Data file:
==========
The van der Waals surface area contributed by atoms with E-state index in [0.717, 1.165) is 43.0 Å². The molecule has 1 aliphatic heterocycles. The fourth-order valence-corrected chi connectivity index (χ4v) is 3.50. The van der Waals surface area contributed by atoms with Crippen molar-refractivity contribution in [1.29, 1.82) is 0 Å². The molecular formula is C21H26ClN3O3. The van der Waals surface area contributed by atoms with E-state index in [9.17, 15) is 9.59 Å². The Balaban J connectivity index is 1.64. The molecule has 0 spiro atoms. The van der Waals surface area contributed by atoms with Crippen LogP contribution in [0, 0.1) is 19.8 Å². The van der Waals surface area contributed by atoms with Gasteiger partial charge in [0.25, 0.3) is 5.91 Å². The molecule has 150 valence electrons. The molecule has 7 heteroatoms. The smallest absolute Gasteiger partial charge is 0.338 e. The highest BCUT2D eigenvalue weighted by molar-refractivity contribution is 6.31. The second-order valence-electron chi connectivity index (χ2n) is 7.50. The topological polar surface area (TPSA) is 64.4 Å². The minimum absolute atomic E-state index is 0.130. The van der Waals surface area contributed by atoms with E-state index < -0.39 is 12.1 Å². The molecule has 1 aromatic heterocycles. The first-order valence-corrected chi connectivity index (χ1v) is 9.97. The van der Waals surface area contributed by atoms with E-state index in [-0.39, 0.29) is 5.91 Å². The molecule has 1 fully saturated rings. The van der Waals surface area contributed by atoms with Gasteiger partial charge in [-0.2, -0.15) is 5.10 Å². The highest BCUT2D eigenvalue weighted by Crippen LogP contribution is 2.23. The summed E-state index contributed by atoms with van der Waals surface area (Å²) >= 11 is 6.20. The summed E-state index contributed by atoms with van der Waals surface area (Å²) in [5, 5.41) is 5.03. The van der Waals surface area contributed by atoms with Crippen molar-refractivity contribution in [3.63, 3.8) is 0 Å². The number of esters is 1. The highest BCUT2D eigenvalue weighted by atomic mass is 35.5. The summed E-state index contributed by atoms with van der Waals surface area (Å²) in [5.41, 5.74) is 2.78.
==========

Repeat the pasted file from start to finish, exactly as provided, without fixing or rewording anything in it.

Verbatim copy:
The van der Waals surface area contributed by atoms with E-state index in [0.717, 1.165) is 43.0 Å². The molecule has 1 aliphatic heterocycles. The fourth-order valence-corrected chi connectivity index (χ4v) is 3.50. The van der Waals surface area contributed by atoms with Crippen molar-refractivity contribution in [1.29, 1.82) is 0 Å². The molecular formula is C21H26ClN3O3. The van der Waals surface area contributed by atoms with E-state index in [9.17, 15) is 9.59 Å². The Balaban J connectivity index is 1.64. The molecule has 0 spiro atoms. The van der Waals surface area contributed by atoms with Crippen LogP contribution in [0, 0.1) is 19.8 Å². The van der Waals surface area contributed by atoms with Gasteiger partial charge in [0.25, 0.3) is 5.91 Å². The molecule has 150 valence electrons. The molecule has 7 heteroatoms. The smallest absolute Gasteiger partial charge is 0.338 e. The highest BCUT2D eigenvalue weighted by molar-refractivity contribution is 6.31. The second-order valence-electron chi connectivity index (χ2n) is 7.50. The topological polar surface area (TPSA) is 64.4 Å². The minimum absolute atomic E-state index is 0.130. The van der Waals surface area contributed by atoms with E-state index < -0.39 is 12.1 Å². The molecule has 1 aromatic heterocycles. The first-order valence-corrected chi connectivity index (χ1v) is 9.97. The van der Waals surface area contributed by atoms with E-state index in [-0.39, 0.29) is 5.91 Å². The molecule has 1 fully saturated rings. The van der Waals surface area contributed by atoms with Gasteiger partial charge in [-0.2, -0.15) is 5.10 Å². The highest BCUT2D eigenvalue weighted by Crippen LogP contribution is 2.23. The summed E-state index contributed by atoms with van der Waals surface area (Å²) >= 11 is 6.20. The summed E-state index contributed by atoms with van der Waals surface area (Å²) in [5, 5.41) is 5.03. The van der Waals surface area contributed by atoms with Crippen molar-refractivity contribution in [3.63, 3.8) is 0 Å². The number of esters is 1. The highest BCUT2D eigenvalue weighted by atomic mass is 35.5. The summed E-state index contributed by atoms with van der Waals surface area (Å²) in [5.41, 5.74) is 2.78.